There’s something very unique about the fantasy world that David Lowery helps create in his rendition of the tale of the Green Knight. Compared to other fantasy movies like Lord of the Rings or The Princess Bride, the fantasy elements feel more matter-of-fact and almost gritty, all while still maintaining a sense of wonder and awe as all great fantasy stories should have. The style and tone reminded me of the kinds of Dungeons and Dragons campaigns I would play back in high school.
That got me thinking about some of the comparisons between this story and the stories that D&D can provide. Instead of doing a comprehensive essay about it, I wanted to take the easier route and make character sheets for Gawain and the Green Knight himself (based on the film versions), along with mini-figurine designs for them using Hero Forge, a free modeling website purely for making custom figurines for roleplaying games. Making characters for D&D is always something I look forward to doing, and even though this is the first time I’ve made a character based on something preexisting, that didn’t stop me from deep-diving into this.
What was interesting was that it wasn’t as clear-cut as I thought. There are some pretty direct translations of race, class, etc., but for other characters and stats, there was some personal interpretations I had to make myself. I’ll get more in-depth about what I mean by that as I go along. Here’s what I came up with for D&D-ifying Sir Gawain and the Green Knight:
Filling out Gawain’s major stats were pretty straight-forward. I think most of us would agree that he’s a human fighter with not that much experience. I initially made him first level, but I decided to create him as a character who has already faced the Green Knight and all the challenges that came before, so I beefed him up a little bit.
By the way, if you want to learn a bit more about what a Fighter is like, here’s a video to help explain the basics (also feel free to watch more videos in the “Handbooker Helper” series if you have any other questions about D&D mechanics and rules and such):
He’s got all the typical Fighter tricks and traits, like the Longsword/Shield combo, a Folk Hero background, the Champion subclass, etc. I rolled up some decent ability scores for him, but I put his lower rolls under Intelligence and Wisdom because we all know he isn’t the sharpest sword in the stone. Plus, characters under the Folk Hero background automatically learn an artisan skill (brewery, painting, calligraphy, etc.). Gawain doesn’t really seem to know anything artisan-related, but I ultimately decided to give him Cartography skills because he travelled a lot, and maybe he decided to mark down all the places he went to? I feel like out of all the skills he would be forced to learn, that would be the most likely one. That or brewery.
P.S; if you decide to play him for real, his Mother’s Belt of Protection is brutally broken because, based on the lore of the movie, no harm comes to the person who wears it. You may want to get rid of that or at least weaken it significantly in-game.
The Green Knight was a lot more interesting to make from the get-go. Both his race and class were much more unclear to me. Playable plant-based-races aren’t common in D&D lore, so I turned to homebrew races. I found a race of tree-like people called “Entlings” that seemed to fit the GK very well, at least aesthetically, so I picked that. For class, I think most people would assume he’d be a fighter or maybe a barbarian or paladin, but that didn’t seem as interesting to me. He also never really fights in the movie, and only talks and laughs and recites his poetry. Because of all that, I decided to go against the grain and make him a bard.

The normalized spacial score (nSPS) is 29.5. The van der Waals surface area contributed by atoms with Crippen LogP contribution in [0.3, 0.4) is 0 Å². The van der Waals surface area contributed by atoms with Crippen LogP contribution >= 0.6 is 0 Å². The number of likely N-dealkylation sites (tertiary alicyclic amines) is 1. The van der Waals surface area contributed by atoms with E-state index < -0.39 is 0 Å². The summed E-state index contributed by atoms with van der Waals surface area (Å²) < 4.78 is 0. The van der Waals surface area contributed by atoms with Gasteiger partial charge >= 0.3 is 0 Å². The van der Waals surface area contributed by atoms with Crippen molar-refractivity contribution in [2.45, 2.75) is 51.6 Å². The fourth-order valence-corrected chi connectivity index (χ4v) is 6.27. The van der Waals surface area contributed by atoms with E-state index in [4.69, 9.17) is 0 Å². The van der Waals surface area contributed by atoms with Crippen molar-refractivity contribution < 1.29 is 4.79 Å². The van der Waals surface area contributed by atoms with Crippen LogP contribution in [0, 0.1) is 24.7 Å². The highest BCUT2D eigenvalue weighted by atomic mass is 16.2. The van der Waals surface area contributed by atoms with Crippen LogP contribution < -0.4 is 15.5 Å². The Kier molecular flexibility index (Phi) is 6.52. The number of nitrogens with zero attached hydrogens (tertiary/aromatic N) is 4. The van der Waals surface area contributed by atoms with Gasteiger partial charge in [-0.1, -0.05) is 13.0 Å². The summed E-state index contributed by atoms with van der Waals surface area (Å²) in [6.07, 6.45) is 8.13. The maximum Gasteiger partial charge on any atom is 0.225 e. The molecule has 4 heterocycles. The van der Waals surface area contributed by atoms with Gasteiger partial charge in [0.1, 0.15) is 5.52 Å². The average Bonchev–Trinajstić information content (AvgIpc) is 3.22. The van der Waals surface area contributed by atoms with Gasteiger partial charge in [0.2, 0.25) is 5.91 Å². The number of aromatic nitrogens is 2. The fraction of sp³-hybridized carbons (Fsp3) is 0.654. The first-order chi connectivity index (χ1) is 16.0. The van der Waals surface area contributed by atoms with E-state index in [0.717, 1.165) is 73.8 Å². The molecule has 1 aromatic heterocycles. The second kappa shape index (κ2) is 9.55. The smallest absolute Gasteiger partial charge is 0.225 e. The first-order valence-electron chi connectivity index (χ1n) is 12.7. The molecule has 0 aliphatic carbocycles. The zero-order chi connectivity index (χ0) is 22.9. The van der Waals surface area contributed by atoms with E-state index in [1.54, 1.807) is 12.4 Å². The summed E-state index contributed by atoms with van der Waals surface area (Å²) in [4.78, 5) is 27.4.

For more information on how bards work, watch this video from the same “Handbooker Helper” series:
I made him a level 10, College of Valor Bard specifically because he seemed to be much more powerful and revered than Gawain, and he does seem to at least know how to swing a weapon. I gave him amazing wisdom and intelligence above all else because he seems like the most wise out of anyone in the movie. Most of his spells are focused on necromancy and illusion because of his allusions to the dead (“green is the color of rot,” and all) and as a nod to his original history towards hiding his true identity. And I only gave him his armor and his axe as his equipment because what else does he really need?
P.S; Keep in mind this character sheet does not keep in mind that he can survive having his head chopped off. If you want to use that in campaign, you might want to talk to your DM first.
I mentioned earlier that doing this for a project was “easier” than doing an essay. That is because I feel very comfortable making and designing characters for D&D. It’s probably my favorite part of the whole game.
But this was interesting because I never made characters based on pre-existing characters, let alone ones that aren’t even from D&D. Because of this, I expected the process to have less experimentation and freedom, and therefore possibly less fun. I was surprised to find that mostly wasn’t the case. I actually was pretty invested in making characters that were both fun to play and accurate to the source material. I think that influencing the design process with character analysis allowed for the right amount of creative restriction for the whole thing to feel fresh and new again. Maybe I’ll do more of these in the future!
Also included here are editable PDFs that come from their D&D Beyond sites. Use them if you wish!
LaserLlama. “New and Alternate Player Races.” GMBinder, 24 Jan. 2022.
Lowery, David, director. The Green Knight. A24, 2021.
Mearls, Mike and Jeremy Crawford. Dungeons & Dragons Player’s Handbook. Wizards of the Coast 2014.